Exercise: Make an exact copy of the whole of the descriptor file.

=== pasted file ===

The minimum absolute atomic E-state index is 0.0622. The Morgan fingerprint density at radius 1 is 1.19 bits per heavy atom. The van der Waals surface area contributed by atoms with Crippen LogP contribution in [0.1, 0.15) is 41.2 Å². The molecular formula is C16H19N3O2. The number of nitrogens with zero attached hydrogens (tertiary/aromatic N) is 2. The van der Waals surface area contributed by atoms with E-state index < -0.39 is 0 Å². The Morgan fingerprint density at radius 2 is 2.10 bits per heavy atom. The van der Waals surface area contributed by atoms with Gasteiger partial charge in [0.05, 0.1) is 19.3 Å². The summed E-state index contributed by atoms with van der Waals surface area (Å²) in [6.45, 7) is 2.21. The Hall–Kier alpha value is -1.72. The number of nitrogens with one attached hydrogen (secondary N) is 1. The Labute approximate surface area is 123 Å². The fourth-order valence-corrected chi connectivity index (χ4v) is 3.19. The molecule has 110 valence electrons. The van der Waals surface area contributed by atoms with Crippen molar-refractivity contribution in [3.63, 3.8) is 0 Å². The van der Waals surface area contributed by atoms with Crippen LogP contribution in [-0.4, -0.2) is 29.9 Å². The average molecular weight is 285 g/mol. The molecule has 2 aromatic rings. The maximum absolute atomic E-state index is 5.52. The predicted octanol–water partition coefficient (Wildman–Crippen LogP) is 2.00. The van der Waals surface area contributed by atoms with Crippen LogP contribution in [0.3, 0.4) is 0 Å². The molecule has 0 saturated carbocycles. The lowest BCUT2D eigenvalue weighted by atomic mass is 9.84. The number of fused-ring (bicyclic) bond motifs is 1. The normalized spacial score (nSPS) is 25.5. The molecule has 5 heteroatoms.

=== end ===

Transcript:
The minimum absolute atomic E-state index is 0.0622. The Morgan fingerprint density at radius 1 is 1.19 bits per heavy atom. The van der Waals surface area contributed by atoms with Crippen LogP contribution in [0.1, 0.15) is 41.2 Å². The molecular formula is C16H19N3O2. The number of nitrogens with zero attached hydrogens (tertiary/aromatic N) is 2. The van der Waals surface area contributed by atoms with E-state index < -0.39 is 0 Å². The Morgan fingerprint density at radius 2 is 2.10 bits per heavy atom. The van der Waals surface area contributed by atoms with Gasteiger partial charge in [0.05, 0.1) is 19.3 Å². The summed E-state index contributed by atoms with van der Waals surface area (Å²) in [6.45, 7) is 2.21. The Hall–Kier alpha value is -1.72. The number of nitrogens with one attached hydrogen (secondary N) is 1. The Labute approximate surface area is 123 Å². The fourth-order valence-corrected chi connectivity index (χ4v) is 3.19. The molecule has 110 valence electrons. The van der Waals surface area contributed by atoms with Crippen molar-refractivity contribution in [3.63, 3.8) is 0 Å². The van der Waals surface area contributed by atoms with Crippen LogP contribution in [-0.4, -0.2) is 29.9 Å². The average molecular weight is 285 g/mol. The molecule has 2 aromatic rings. The maximum absolute atomic E-state index is 5.52. The predicted octanol–water partition coefficient (Wildman–Crippen LogP) is 2.00. The van der Waals surface area contributed by atoms with Crippen LogP contribution in [0.3, 0.4) is 0 Å². The molecule has 0 saturated carbocycles. The lowest BCUT2D eigenvalue weighted by atomic mass is 9.84. The number of fused-ring (bicyclic) bond motifs is 1. The normalized spacial score (nSPS) is 25.5. The molecule has 5 heteroatoms.